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  • Don't get hacked at the ATM.

    by:
    Phil Brown

    The Canadian Antifraud Squad ‘March Fraud Prevention Month’ illustrates ways to be diligent against scams especially when using debit cards.

    Canada is argued to be the country with the most debit card users per capita in the world. There were about 37 million debit cards in circulation across the country in 2009.

    Debit-card users are protected by the Canadian Code of Practice for Consumer Debit Card Services and will get their money back from their financial institution in cases of fraud.

    Canada also has a large number of debit card frauds using the skimming method, but the introduction of the micro-chip card technology is leading to that fraud’s decline.

    Debit card fraud happens when a thief “skims” or swipes the information off the magnetic stripe on the back of your card to create a duplicate of your card. They also have to capture your PIN to access your account. Debit card fraud can also happen if your card is lost or stolen and you haven’t taken steps to protect your PIN. It is probably beneficial to use numbers that are as simple as 1234, 0000 or 1111 or your birthday.

    Just last month seven men were arrested for ATM machine fraud due to a well thought out scam that hit the GTA.

    Here are some things you can do to protect yourself from fraudsters, courtesy of the Global ATM Security Alliance:

    Choosing a bank machine:

    •Where possible, use ATMs with which you are most familiar. Alternatively, choose well-lit, well-placed ATMs where you feel comfortable.
    Scan the whole ATM area before you approach it.

    •Notice if anything looks unusual or suspicious about the ATM indicating it might have been altered. If the ATM appears to have any attachments to the card slot or key pad, do not use it. Check for unusual instructions on the display screen and for suspicious blank screens.

    •If you suspect that the ATM has been interfered with, proceed to another ATM and inform the bank.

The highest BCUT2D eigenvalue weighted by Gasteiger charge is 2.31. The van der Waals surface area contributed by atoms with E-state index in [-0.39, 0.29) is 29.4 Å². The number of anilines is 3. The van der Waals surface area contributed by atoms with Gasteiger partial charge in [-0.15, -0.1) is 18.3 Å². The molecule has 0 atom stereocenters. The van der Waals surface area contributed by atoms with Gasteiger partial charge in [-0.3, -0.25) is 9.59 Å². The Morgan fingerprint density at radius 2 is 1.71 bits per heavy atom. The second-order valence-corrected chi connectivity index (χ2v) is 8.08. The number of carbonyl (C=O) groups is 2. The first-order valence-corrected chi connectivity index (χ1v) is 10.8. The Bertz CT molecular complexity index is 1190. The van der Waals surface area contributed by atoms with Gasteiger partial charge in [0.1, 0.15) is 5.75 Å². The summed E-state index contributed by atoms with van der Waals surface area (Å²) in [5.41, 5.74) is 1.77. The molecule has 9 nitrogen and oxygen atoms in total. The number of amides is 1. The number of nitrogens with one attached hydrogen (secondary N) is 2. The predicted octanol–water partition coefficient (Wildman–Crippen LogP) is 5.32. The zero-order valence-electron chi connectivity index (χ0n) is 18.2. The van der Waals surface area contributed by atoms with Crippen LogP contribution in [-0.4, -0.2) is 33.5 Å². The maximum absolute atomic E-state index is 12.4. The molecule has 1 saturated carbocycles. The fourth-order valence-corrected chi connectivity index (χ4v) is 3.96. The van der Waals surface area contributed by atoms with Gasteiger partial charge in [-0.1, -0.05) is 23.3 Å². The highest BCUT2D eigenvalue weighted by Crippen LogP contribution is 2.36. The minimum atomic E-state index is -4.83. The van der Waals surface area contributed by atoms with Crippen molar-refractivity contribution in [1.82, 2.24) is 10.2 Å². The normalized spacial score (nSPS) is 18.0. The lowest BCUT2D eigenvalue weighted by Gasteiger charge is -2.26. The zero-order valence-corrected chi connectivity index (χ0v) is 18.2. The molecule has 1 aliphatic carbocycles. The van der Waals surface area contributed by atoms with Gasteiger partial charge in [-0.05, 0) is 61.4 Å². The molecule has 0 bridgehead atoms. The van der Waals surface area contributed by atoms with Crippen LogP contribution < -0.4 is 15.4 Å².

•Avoid ATMs that have messages or signs fixed to them indicating that the screen directions have been changed, especially if the message is posted over the card reader.

    Using a bank machine:

    •Stand close to the ATM and shield the keypad with your hand when keying in your PIN ( you may wish to use the knuckle of your middle finger to key in the PIN).

    •Follow the instructions on the display screen, e.g. do not key in your PIN until the ATM requests you to do so.

    •If you feel the ATM is not working normally, press the Cancel key and withdraw your card and then proceed to another ATM, reporting the matter to your financial institution.

    •Keep your printed transaction record so that you can compare your ATM receipts to your monthly statement.

    •If your card gets jammed, retained or lost, or if you are interfered with at an ATM, report this immediately to the bank and/or police using the help line provided or nearest phone.

    Managing your ATM:

    •Memorize your PIN (and do not use your birthdate or part of your phone number as your password).

    •NEVER disclose your PIN to anyone, whether to family member, bank staff or police.

    •Do not use obvious and guessable numbers for your PIN like your date of birth.

    •Change your PIN periodically, and, if you think it may have been compromised, change it immediately.

    •Set your daily ATM withdrawal limit at your branch at levels you consider reasonable.

    •Regularly check your account balance and bank statements and report any discrepancies to your bank immediately.

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